Restless legs syndrome (RLS) is a condition that causes an uncontrollable urge to move your legs, usually because of an uncomfortable sensation. It typically happens in the evening or nighttime hours when you’re sitting or lying down. Moving eases the unpleasant feeling temporarily. Restless leg syndrome is a common neurological sensorimotor disorder with an overall prevalence in adults of 5-10% in Europe and North America. Restless legs syndrome had a higher prevalence in men than women, with the difference reaching significance in those 40-49 years old; in men there was no positive correlation with age. Can begin at any age and generally worsens as you age (Chatterjee, Mitra, Guha & Chakraborty, 2015).
Restless leg syndrome is manifested by strong feelings of restlessness and distressing paraesthesia-like sensations (crawling, burning itching and tingling) in the lower legs, particularly when at rest. As a result of that, patients usually have a difficult time to maintain a proper sleep pattern; the symptoms vary considerably in severity and frequency (Borreguero & Pumarega, 2017). It can disrupt sleep, which interferes with daily activities.
There’s no known cause for restless leg syndrome. Researchers suspect the condition may be caused by an imbalance of the brain chemical dopamine, which sends messages to control muscle movement. Risk factors include peripheral neuropathy, iron deficiency, kidney failure and spinal cord conditions. It is also said to be a genetic disorder that is developed at the later stage of life; however symptoms start slowly at a younger age. It has been reported that restless leg syndrome is associated with anxiety and depressive disorders including post-traumatic stress disorder (PTSD).
Restless leg syndrome is often unrecognized or misdiagnosed. The diagnosis of restless leg syndrome could be difficult to make because it is mainly based on the symptoms reported. Consequently, the condition is diagnosed by the clinical characteristics of restlessness in the legs associated often with abnormal sensations that start at rest and are improved by activity, occurring with a diurnal pattern of worsened symptoms at night and improvement in the morning. Restless leg syndrome is the cause of impaired quality of life in those more severely afflicted (Cormella, 2014).
Once the diagnosis is made, the clinician must be sure to provide a detailed education pertaining to the nature of the disease, its process and management. Patients should be thought to institute a healthy lifestyle capable of promoting sleep. Patients may be advised to exercise regularly during the day, to avoid ingesting alcohol or smoking later in the day. Also, education could be provided about healthy eating such as the need to eat light and small meal in the evening to avoid any discomfort during sleep time.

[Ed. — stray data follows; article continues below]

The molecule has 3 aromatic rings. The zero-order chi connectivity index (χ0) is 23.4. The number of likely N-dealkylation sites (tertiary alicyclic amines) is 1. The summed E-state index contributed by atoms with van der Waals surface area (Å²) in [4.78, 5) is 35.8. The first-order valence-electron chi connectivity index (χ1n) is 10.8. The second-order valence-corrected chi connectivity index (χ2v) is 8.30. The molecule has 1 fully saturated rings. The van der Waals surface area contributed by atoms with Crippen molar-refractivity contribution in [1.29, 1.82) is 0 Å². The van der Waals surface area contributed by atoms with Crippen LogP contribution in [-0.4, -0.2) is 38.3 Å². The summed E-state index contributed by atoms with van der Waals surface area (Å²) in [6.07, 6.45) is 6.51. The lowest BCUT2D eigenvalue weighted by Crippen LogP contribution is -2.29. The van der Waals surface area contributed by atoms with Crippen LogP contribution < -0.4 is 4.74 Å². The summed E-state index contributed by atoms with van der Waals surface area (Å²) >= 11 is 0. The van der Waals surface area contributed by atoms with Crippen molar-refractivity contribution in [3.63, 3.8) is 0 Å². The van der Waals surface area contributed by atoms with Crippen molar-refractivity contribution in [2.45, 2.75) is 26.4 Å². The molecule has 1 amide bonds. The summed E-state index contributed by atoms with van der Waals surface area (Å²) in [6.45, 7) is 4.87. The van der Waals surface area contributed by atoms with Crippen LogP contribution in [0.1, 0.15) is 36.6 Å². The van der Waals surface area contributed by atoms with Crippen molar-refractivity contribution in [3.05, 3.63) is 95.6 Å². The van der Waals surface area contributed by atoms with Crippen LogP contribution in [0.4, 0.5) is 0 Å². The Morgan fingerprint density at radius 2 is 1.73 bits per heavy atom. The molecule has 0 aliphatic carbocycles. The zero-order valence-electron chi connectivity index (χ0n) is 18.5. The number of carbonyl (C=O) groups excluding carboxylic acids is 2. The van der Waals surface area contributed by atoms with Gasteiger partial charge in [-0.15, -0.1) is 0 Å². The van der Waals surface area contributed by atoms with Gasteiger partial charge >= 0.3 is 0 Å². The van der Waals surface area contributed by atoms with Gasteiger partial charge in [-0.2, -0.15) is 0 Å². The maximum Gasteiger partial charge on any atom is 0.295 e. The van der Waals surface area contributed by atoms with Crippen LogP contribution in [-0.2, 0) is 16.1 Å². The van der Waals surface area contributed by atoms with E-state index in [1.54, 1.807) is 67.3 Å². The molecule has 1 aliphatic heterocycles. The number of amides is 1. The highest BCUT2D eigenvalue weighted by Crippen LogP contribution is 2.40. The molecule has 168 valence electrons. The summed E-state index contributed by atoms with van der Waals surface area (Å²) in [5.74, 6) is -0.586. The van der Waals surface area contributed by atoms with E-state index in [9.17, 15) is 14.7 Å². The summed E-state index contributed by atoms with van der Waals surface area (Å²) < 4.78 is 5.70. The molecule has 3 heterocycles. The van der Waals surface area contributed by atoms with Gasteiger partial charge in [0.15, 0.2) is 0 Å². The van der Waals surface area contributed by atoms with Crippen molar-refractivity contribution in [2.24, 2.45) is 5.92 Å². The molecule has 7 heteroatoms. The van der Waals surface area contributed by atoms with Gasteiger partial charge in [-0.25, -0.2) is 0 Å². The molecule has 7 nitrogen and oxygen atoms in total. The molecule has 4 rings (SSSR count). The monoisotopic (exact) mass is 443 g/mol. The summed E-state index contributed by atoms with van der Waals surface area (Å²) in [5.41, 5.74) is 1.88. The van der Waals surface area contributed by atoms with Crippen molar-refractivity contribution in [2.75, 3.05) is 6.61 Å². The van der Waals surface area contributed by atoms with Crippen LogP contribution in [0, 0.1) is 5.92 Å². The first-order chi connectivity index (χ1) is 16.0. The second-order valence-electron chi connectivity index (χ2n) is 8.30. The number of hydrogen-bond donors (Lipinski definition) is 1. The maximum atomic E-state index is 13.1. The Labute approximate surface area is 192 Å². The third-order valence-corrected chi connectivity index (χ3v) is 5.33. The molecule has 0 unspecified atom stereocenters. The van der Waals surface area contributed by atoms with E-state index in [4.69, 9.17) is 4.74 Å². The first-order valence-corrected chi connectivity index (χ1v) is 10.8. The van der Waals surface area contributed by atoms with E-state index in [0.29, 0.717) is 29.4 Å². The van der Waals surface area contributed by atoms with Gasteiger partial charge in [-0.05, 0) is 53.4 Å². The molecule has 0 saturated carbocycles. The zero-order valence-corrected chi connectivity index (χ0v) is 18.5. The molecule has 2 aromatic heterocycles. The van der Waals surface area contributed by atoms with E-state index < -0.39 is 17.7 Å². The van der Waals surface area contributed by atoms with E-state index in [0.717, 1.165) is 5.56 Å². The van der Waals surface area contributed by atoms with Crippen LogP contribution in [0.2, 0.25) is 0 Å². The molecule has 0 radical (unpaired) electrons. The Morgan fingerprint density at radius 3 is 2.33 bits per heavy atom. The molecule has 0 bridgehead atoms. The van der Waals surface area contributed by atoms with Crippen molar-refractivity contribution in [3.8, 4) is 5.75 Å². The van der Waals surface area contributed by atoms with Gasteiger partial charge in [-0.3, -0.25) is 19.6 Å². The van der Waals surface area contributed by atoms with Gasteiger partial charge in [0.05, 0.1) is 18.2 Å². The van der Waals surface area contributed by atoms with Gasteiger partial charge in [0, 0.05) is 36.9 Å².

Dopaminergic agents are the first-line drugs for most restless leg syndrome patients. One of the common drugs that may be prescribed for restless leg syndrome is Requip (ropinirole). Requip could be prescribed as immediate release: 0.25 mg per day by mouth 1 to 3 hours before bedtime; after day 2, Requip may be increased to 0.5 mg per day; at end of week 1, the drug may be increased to 1 mg per day, then increased weekly by 0.5 mg per day up to 4 mg per day (Medscape, 2017). It is important for primary care providers to educate patients about the nature and actions of the drugs that are prescribed, including side effects and the uncertainty of long-term effects. For example, when dopaminergic agents are prescribed, patients should be informed that although these medications are usually used to treat Parkinson’s disease, they also help to relieve restless leg syndrome symptoms.
According to Shubhakaran (2016) although pharmacologic treatment is helpful for many patients with RLS, those with mild symptoms may not need medications. Because no single medication or combination of medications will work predictably for all patients, treatment must be individualized.
Most cases of restless leg syndrome can be effectively managed by primary care providers. If the primary care clinician encounters difficulty managing restless leg syndrome symptoms in a patient, referral to or consultation with a movement disorders specialist or a sleep specialist may be helpful.
Borreguero, D. G. & Pumarega. I, C. (2017). New concepts in the management of restless legs syndrome.British Medical Journal, 10 (1). Retrieved from http://www.bmj.com
Chatterjee, S. S., Mitra, S., Guha, P., & Chakraborty, K. (2015). Prevalence of restless legs syndrome in somatoform pain disorder and its effect on quality of life. Journal of Neurosciences in Rural Practice, 6(2), 160-164. doi:10.4103/0976-3147.153219
Cormella, C. L. (2014). Treatment of restless legs syndrome. Neurotherapeutics Journal, 11 (1). Retrieved from https://www.ncbi.nlm.nih.gov
Medscape. (2017). Restless leg Syndrome. Retrieve from https://reference.medscape.com/dru
Shubhakaran, K. (2016). Restless leg syndrome and its treatment. Saudi Journal of Kidney Diseases and Transplantation: An Official Publication of the Saudi Center for Organ Transplantation, Saudi Arabia, 27(3), 621. doi:10.4103/1319-2442.182445